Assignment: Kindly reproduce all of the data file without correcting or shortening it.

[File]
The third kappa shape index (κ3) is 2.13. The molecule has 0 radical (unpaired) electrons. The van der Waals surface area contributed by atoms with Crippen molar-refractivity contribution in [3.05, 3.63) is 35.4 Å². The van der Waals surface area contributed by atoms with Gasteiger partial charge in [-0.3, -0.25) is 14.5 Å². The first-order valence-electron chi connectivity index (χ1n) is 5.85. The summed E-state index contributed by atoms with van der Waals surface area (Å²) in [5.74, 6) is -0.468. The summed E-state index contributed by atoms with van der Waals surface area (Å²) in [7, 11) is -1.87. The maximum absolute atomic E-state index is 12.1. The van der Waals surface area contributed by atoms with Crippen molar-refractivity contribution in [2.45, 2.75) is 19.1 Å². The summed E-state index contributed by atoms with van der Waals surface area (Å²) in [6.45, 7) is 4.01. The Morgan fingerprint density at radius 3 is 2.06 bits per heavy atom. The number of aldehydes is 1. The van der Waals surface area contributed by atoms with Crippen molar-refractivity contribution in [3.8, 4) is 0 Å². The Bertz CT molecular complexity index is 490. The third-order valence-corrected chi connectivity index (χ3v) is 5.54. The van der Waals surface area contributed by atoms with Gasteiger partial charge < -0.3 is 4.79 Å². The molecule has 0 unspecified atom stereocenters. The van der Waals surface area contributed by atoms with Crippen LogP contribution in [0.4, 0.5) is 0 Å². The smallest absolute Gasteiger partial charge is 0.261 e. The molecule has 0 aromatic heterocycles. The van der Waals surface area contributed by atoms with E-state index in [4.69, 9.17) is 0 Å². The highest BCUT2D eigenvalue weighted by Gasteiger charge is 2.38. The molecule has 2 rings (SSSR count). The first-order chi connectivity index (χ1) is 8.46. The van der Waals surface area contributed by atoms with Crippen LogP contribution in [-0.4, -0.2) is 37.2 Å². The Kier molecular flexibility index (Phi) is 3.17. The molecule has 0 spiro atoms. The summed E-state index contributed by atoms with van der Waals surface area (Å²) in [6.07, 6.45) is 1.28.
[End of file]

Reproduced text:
The third kappa shape index (κ3) is 2.13. The molecule has 0 radical (unpaired) electrons. The van der Waals surface area contributed by atoms with Crippen molar-refractivity contribution in [3.05, 3.63) is 35.4 Å². The van der Waals surface area contributed by atoms with Gasteiger partial charge in [-0.3, -0.25) is 14.5 Å². The first-order valence-electron chi connectivity index (χ1n) is 5.85. The summed E-state index contributed by atoms with van der Waals surface area (Å²) in [5.74, 6) is -0.468. The summed E-state index contributed by atoms with van der Waals surface area (Å²) in [7, 11) is -1.87. The maximum absolute atomic E-state index is 12.1. The van der Waals surface area contributed by atoms with Crippen molar-refractivity contribution in [2.45, 2.75) is 19.1 Å². The summed E-state index contributed by atoms with van der Waals surface area (Å²) in [6.45, 7) is 4.01. The Morgan fingerprint density at radius 3 is 2.06 bits per heavy atom. The number of aldehydes is 1. The van der Waals surface area contributed by atoms with Crippen molar-refractivity contribution in [3.8, 4) is 0 Å². The Bertz CT molecular complexity index is 490. The third-order valence-corrected chi connectivity index (χ3v) is 5.54. The van der Waals surface area contributed by atoms with Gasteiger partial charge < -0.3 is 4.79 Å². The molecule has 0 unspecified atom stereocenters. The van der Waals surface area contributed by atoms with Crippen LogP contribution in [0.4, 0.5) is 0 Å². The smallest absolute Gasteiger partial charge is 0.261 e. The molecule has 0 aromatic heterocycles. The van der Waals surface area contributed by atoms with E-state index in [4.69, 9.17) is 0 Å². The highest BCUT2D eigenvalue weighted by Gasteiger charge is 2.38. The molecule has 2 rings (SSSR count). The first-order chi connectivity index (χ1) is 8.46. The van der Waals surface area contributed by atoms with Crippen LogP contribution in [-0.4, -0.2) is 37.2 Å². The Kier molecular flexibility index (Phi) is 3.17. The molecule has 0 spiro atoms. The summed E-state index contributed by atoms with van der Waals surface area (Å²) in [6.07, 6.45) is 1.28.